DIRECTOR: Robert Zemekis
I love pioneers. They push the boundaries of their fields to create something new. In film, George Lucas, before he turned to the dark side, helped the evolution of visual effects, whilst Fritz Lang is undoubtedly one of the Grandfathers of modern cinema. D.W. Griffiths, though controversial, introduced us to the epic in 1916 with Birth Of A Nation, and 1982’s Tron was a first real look at what computer generated animation could look like.
But Tron failed in many respects, all to them for trying though. They went to early. The technology wasn’t really ready and the same could be said for motion capture in 2008. Robert Zemekis has been a pioneer of visuals for well over a decade, creating his what was often refereed to as “Forest Gump” technology to insert actors into real scenes. This was used to real effect again by Zemekis in Contact as well as in Star Trek: Deep Space Nine’s episode, “Trials And Tribulations”, as DS9’s cast were inserted into a classic episode from 30 years earlier.
But it wasn’t until 2009’s Avatar, that motion capture would finally come into its own. Peter Jackson had pushed the boat out with Golum back in 2002/2003 with the latter two instalments of Lord Of The Rings, and Zemekis himself a year later, with his very own The Polar Express, which though clearly animation, was an experiment with motion capture, that many would argue was a failure. But at the same time, it worked, though it wasn’t the easiest animation to watch.
But The Polar Express was also an early foray into the modern 3D format, and there’s no real argument that 3D works best with animation. So here we have Beowulf. A film that is essentially the culmination of motion capture, with CGI variations of the real actors who are providing the mo-cap data, and one of the first major 3D releases of the revival. Did it work? NO.
The 3D direction, is fine, though we’ll come to the direction later. But it wasn’t necessary, saying that, is it ever? But the motion capture had the same problems as before, with Polar Express. The CGI was good to excellent, though not constant. At times it looked real, others like Shrek! But the emotions just weren’t really there, well not enough of the time anyway. The movement was the same, slightly too slow or other worldly, and it was clear that the technology just hadn’t quite developed enough to pull this off.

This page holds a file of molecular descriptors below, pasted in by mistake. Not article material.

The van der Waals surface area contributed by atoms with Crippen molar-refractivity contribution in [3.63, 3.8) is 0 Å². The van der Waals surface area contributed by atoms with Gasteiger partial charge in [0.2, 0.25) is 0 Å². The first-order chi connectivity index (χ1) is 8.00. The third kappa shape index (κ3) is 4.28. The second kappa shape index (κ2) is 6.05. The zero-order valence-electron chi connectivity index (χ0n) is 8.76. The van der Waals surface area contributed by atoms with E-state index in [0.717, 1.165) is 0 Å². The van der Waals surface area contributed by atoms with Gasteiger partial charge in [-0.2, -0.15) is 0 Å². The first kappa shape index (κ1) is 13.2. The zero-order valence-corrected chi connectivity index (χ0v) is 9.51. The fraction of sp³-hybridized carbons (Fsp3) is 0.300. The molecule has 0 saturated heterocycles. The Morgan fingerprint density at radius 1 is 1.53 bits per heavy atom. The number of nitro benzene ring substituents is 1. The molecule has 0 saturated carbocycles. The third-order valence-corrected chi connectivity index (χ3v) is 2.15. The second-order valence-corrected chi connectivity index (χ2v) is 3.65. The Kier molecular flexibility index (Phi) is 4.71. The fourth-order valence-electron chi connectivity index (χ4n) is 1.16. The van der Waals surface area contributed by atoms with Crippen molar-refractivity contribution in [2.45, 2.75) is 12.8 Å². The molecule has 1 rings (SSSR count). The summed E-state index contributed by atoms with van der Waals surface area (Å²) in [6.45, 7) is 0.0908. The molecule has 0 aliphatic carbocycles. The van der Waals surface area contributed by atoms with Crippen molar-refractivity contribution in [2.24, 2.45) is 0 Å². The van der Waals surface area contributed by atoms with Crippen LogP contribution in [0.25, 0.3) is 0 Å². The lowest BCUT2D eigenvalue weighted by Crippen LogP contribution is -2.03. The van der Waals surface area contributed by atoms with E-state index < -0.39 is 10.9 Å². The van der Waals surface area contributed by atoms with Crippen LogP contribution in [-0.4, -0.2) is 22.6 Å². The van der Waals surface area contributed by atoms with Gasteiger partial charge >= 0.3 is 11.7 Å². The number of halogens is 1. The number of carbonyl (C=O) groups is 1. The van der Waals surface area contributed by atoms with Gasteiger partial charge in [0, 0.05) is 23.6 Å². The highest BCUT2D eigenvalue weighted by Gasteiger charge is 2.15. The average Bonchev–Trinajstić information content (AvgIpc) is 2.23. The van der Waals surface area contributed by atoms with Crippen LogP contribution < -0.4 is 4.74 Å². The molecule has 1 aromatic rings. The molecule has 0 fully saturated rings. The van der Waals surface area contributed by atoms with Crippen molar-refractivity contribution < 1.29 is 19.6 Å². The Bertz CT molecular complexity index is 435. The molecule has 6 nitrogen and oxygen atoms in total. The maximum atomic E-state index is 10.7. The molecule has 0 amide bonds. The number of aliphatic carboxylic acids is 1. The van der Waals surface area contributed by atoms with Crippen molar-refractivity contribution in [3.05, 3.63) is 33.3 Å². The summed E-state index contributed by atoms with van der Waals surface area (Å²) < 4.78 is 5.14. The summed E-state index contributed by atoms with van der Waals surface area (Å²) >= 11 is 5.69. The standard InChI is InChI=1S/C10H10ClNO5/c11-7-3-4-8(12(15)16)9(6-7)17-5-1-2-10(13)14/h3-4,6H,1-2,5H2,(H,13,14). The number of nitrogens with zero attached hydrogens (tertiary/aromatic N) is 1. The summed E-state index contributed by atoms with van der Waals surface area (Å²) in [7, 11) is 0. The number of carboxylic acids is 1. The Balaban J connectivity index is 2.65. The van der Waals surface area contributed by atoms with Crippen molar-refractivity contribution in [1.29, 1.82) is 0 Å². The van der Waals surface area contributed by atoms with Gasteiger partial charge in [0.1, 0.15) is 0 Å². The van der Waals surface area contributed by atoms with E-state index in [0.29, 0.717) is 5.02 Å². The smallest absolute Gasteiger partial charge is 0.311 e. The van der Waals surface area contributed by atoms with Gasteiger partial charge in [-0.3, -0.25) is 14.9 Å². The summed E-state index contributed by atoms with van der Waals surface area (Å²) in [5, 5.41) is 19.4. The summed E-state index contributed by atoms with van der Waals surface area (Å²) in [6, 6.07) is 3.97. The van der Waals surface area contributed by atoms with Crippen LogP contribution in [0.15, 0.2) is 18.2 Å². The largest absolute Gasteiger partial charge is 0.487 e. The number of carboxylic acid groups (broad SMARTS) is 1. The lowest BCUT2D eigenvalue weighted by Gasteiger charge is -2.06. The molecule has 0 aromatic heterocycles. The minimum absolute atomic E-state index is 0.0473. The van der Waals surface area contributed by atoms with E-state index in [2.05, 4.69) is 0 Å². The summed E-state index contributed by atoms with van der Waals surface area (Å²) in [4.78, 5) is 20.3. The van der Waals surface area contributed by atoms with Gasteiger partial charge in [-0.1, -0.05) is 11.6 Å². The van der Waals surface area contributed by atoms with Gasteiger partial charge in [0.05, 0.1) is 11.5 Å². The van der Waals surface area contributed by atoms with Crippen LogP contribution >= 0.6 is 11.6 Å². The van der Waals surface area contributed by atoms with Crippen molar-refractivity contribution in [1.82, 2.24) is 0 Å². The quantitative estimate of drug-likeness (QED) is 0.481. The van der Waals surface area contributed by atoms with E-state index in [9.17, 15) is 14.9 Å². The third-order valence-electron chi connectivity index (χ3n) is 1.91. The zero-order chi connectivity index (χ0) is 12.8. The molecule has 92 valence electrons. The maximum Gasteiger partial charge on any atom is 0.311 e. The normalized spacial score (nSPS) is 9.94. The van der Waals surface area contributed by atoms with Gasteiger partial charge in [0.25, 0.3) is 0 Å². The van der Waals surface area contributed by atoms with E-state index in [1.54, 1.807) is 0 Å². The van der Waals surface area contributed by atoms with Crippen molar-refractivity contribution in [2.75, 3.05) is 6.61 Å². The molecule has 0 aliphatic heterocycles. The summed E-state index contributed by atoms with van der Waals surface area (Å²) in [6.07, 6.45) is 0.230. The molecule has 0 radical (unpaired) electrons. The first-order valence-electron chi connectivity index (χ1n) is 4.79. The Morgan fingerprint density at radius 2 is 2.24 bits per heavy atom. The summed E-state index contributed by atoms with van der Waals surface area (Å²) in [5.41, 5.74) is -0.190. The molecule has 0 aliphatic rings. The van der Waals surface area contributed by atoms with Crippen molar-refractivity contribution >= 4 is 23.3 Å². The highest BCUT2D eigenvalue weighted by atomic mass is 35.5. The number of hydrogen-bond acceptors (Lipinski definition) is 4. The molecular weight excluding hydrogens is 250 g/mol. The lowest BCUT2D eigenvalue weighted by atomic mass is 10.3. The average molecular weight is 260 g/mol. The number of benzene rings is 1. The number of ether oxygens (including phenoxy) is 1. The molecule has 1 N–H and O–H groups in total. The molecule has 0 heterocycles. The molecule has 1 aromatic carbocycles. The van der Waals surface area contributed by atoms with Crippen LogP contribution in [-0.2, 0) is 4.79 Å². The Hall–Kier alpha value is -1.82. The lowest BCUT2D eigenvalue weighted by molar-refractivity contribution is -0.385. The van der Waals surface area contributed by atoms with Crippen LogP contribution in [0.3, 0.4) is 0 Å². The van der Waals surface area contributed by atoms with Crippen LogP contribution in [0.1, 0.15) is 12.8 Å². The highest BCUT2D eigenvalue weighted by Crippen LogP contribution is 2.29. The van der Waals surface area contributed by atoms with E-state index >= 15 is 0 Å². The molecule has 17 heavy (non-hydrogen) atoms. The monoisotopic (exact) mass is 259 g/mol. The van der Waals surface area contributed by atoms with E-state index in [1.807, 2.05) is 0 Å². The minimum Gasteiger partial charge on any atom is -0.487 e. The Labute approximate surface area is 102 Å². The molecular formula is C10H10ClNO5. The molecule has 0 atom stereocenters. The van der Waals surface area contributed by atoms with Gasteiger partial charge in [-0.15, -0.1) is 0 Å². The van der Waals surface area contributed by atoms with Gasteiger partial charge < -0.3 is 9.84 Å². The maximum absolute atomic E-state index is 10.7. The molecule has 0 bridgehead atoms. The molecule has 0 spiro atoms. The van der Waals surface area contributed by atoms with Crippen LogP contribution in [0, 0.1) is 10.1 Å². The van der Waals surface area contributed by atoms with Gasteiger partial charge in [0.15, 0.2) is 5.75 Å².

The plot is based on the old English poem, but has been adjusted to suit. It’s pretty straight forward though: Hero comes to save kingdom from monster and moral lessons are learned etc… The direction is somewhat faithful at times to this narrative with great halls and a kind of Jacksonest, The Two Towers feel, but it’s aggressively handled, mainly to justify or to glorify the 3D. Overly sharp movements, sweeping and pointing, with objects sticking out here there and everywhere. I suppose that’s to help make the 3D film look good and it could be to make it feel like a fun film, but even if this was trying to be, which it wasn’t, Beowulf was not a fun film. It was barly enjoyable.
The pacing was poor, the story was predictable, engaging and to have a film directed in such a 3D manner was short-sighted as especially then, no-one could really see it as it was intended. Yes, it was released in 3D theatres, but it has yet still to receive a Blu-ray 3D release and never has it had any other form of 3D disc, anaglyph for example. Unless you went to the cinema in 2008, this film has never been seen as it was intended and until there’s a much greater adoption of home 3D technology, it won’t be. My point is that with this direction being so bent towards the 3D as it was, it’s hard not to be distracted from the film by the way that it’s been directed or the poor animation.
This is a poorly judged film on so many levels and I can’t think of much to recommend here.
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